Otis, in his statement, said that the committee should ensure that they “protect the innocent.”  He said that innocent people are killed all the time because of the legalities that limit the use of capital punishment. He called the current trend by those who oppose capital punishment “stealth abolition.” Otis went on to state that since one in ten murderers have a prior murder conviction and there are thirty-seven hundred people awaiting execution, then approximately three hundred innocent people have unnecessarily been killed.

No one responded to Otis assertions. However, he was criticized for some of his remarks. Specifically they criticized Otis’ use of “stealth abolition” and his criticism of Liebman’s study.

One of the perks for my membership in the American Society of Criminology (ASC) is that I receive the journal Criminology. The 2001 address of the ASC President concerned his study of wrongfully convicted persons. C. Ronald Huff published a study that there have been innocent people convicted of crimes. Of course, one of the first things Professor Huff mentioned is that “it is not possible to know with certainty what proportions of convictions are erroneous.” Huff then proceeds to present his findings as if he knows with certainty how many innocent people are convicted. Huff, using his certain uncertainty, issued a public policy statement to abolish capital punishment. Huff wants to substitute sentences of 20 years or 30 years or life without parole.

Unfortunately, like many abolitionists, Huff never takes into consideration how many innocent people those serving life sentences for murder have killed. Does Huff believe the lives of prison guards and others are acceptable sacrifices for his social engineering? I have attempted to fund a study to determine how many homicides convicted murderers commit. No one is interested.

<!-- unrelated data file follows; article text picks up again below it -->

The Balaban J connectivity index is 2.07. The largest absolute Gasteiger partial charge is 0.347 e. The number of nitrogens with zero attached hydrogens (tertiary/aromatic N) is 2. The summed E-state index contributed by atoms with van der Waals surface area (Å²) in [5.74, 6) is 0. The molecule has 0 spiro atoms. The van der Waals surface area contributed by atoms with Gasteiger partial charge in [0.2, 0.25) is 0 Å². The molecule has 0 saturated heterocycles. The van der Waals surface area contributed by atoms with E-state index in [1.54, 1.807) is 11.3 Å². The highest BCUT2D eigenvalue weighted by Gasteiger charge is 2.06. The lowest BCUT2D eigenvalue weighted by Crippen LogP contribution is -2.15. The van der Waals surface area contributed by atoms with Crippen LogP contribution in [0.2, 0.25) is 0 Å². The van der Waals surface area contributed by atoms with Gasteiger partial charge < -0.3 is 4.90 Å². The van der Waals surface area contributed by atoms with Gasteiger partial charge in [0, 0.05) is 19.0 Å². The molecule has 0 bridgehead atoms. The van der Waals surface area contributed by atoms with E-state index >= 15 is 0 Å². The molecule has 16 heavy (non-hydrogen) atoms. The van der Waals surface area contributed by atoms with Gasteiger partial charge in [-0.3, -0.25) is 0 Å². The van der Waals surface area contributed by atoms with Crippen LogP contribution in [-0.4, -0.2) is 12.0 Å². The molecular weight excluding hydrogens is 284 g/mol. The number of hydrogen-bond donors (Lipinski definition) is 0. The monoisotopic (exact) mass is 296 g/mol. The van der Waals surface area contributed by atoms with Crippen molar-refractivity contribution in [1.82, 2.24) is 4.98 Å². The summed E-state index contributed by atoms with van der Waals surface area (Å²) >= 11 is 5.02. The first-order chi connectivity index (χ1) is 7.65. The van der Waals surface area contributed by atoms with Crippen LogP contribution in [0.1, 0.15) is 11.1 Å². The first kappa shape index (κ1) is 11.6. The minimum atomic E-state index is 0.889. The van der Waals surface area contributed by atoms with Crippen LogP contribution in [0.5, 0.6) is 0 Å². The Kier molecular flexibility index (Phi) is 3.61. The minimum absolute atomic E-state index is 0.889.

I am not suggesting that Leahy’s committee or legislation is without merit. I do not believe anyone wants to execute an innocent person. That would be horrendous. However, I do not want a guilty person not executed or exonerated to murder again. That is horrendous as well. 

To date there has been no proof that an innocent person has been executed. However, there is ample proof of guilty people murdering again. Indeed, it is almost routine. This is the greater risk.

According to a study by an Emory University professor each execution saves eighteen lives. And, according to Professor Otis, several hundred people have been murdered needlessly because of governmental acquittal. If eighteen lives are saved for each execution than the three thousand who have not been executed represent fifty four thousand lives at risk.    

It is unfortunate that Leahy and other committee members criticized Professor Otis. He was the only person there who articulated the need to protect all innocent people.


Michael P. Tremoglie is the author of the new novel A Sense of Duty, and an ex-Philadelphia cop. E-mail him at elfegobaca@comcast.net.